Statement Against Racism in Western Australia

The murder of a Noongar teenager by an assailant said to have been uttering racial abuse as he attacked is horrifically and sadly part of a broader issue of racism in Western Australia that needs addressing on every level until it stops. This is an overt example of hate and its consequences, but for many Aboriginal people, and a significant number of non-white Western Australians, the spectre of racism is evident in many said and unsaid ways.

My entire life has been witness to racism perpetrated by smug, self-satisfied bigots who declare they are not racist when they are, and particularly when I was in my youth, by overt racists. For many years my associates and I spent our time removing racist posters and protesting against organisations such as the ANM white supremacists which had such a foothold in Perth and WA in general.

But it was really the school ground where I first saw racism towards Aboriginal kids first-hand. A lot of it was driven by ignorance and regurgitation of parental attitudes, for sure, but there was also a gross materialism underpinning much of it — a fear that these kids might actually have a connection to land beyond their own connection. There was an anxiety and doubt that led to abuse and put-downs.

Another tragic thing about such ‘certainty’ of colonial ‘belonging’ centred around migrant kids who had just arrived, who also copped bigotry because they ‘didn’t belong’. So there were those who weren’t allowed to belong, and those whose belonging stretched back tens of thousands of years were considered to belong too much.

The root causes of these issues are varied, but one in particular is the core narrative of colonialism itself. Colonialism isn’t migration. Colonialism is a system of violent occupation, theft and exclusion, and systematising of this occupation through generations and into any imagined future. Colonialism is what we live under in Australian still — the ‘state’ itself, but also private companies that replicate exploitative ‘trickle/flow up’ models of wealth.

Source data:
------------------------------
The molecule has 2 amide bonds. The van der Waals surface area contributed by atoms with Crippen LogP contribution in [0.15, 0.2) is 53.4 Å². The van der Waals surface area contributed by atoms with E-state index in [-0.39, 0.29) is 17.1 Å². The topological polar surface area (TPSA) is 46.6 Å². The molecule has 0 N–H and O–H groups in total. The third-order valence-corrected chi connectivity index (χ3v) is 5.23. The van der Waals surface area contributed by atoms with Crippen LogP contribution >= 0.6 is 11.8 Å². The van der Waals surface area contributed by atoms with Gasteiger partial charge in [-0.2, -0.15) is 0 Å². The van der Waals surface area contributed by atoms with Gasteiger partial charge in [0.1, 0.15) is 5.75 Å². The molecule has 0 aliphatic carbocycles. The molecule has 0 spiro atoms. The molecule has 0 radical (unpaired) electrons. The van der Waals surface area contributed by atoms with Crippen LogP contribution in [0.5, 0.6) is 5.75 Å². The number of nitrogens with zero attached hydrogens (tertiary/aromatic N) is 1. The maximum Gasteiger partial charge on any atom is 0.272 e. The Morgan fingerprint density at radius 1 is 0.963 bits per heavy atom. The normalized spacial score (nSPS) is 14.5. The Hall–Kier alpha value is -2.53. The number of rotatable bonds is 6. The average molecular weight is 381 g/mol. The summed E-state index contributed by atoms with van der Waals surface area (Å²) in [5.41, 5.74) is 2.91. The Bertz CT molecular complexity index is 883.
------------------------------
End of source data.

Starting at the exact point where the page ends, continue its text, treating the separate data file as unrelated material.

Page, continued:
How can Aboriginal people in Western Australia feel safe and secure in love of their land, in their deep connections, with mining companies and government agencies over-riding their belonging? It’s their country. Hate projected by ‘whites’ (or those who proudly identify as such — why anyone would, other than to own up to a sad truth, is beyond me) is very much tied up with control of property, goods and ‘ownership’. Even those ‘whites’ who are impoverished still function within a discourse that places their colonial ‘rights’ above all others. It’s a false idea of ‘first’ and ‘entitlement’ that often brings disturbing anger and resentment. The system makes racists. The colonial subtext is violence. This is not to exonerate individuals, but to say there is a broader responsibility in this.

I can scarcely begin to comprehend the pain that the family and community affected by such an act of brutality can be experiencing. I can only extend my condolences and love and support and best wishes, and hope that speaking out by many can bring change. This is a racist place and the racism/hate needs to stop. It can be stopped by ALL implicated in colonial society standing up and being held accountable. I honour the memory of the deceased and extend my hand to all those who suffer racism in any form.

NB. This article originally appeared on Mutually Said: Poets Vegan Anarchist Pacifist, a blog that John Kinsella shares with the poet Tracy Ryan.

Indigenous Child Abuse Continues in Australia

John B. Lawrence SC, 29 Jun 2022

No human being should be held in such a dystopian relic, let alone a troubled Indigenous child.

About the author

John Kinsella

John Kinsella is the author of numerous books of poetry, criticism and fiction. His memoir Displaced: A Rural Life was published by Transit Lounge in 2020. He is a fellow of Churchill College, Cambridge University, and Professor of Literature and Environment at Curtin University. He wishes always to acknowledge the traditional and custodial owners of the lands he comes from: the Ballardong Noongar people, the Whadjuk Noongar people and the Yamaji people.

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